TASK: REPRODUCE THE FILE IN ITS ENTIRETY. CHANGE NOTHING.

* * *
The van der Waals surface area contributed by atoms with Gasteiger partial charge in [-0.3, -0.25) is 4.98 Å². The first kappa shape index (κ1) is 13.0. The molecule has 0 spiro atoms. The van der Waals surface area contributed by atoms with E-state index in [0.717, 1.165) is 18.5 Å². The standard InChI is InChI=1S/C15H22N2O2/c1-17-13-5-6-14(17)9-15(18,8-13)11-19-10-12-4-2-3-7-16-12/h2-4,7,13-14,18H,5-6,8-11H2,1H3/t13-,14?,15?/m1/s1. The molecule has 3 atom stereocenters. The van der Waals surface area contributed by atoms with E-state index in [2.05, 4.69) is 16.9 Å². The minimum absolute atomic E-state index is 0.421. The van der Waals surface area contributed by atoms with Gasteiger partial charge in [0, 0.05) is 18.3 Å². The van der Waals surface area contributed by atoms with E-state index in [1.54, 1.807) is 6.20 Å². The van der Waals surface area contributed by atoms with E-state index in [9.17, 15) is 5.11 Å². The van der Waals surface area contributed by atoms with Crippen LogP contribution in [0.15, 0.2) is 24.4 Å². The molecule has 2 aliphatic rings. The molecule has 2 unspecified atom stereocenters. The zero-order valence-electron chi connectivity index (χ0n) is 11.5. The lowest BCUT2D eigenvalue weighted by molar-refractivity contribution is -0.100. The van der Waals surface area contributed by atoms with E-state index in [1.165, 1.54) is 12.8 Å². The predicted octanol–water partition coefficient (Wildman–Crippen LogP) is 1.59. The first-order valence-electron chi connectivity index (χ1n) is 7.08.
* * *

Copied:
The van der Waals surface area contributed by atoms with Gasteiger partial charge in [-0.3, -0.25) is 4.98 Å². The first kappa shape index (κ1) is 13.0. The molecule has 0 spiro atoms. The van der Waals surface area contributed by atoms with E-state index in [0.717, 1.165) is 18.5 Å². The standard InChI is InChI=1S/C15H22N2O2/c1-17-13-5-6-14(17)9-15(18,8-13)11-19-10-12-4-2-3-7-16-12/h2-4,7,13-14,18H,5-6,8-11H2,1H3/t13-,14?,15?/m1/s1. The molecule has 3 atom stereocenters. The van der Waals surface area contributed by atoms with E-state index in [2.05, 4.69) is 16.9 Å². The minimum absolute atomic E-state index is 0.421. The van der Waals surface area contributed by atoms with Gasteiger partial charge in [0, 0.05) is 18.3 Å². The van der Waals surface area contributed by atoms with E-state index in [1.54, 1.807) is 6.20 Å². The van der Waals surface area contributed by atoms with E-state index in [9.17, 15) is 5.11 Å². The van der Waals surface area contributed by atoms with Crippen LogP contribution in [0.15, 0.2) is 24.4 Å². The molecule has 2 aliphatic rings. The molecule has 2 unspecified atom stereocenters. The zero-order valence-electron chi connectivity index (χ0n) is 11.5. The lowest BCUT2D eigenvalue weighted by molar-refractivity contribution is -0.100. The van der Waals surface area contributed by atoms with E-state index in [1.165, 1.54) is 12.8 Å². The predicted octanol–water partition coefficient (Wildman–Crippen LogP) is 1.59. The first-order valence-electron chi connectivity index (χ1n) is 7.08.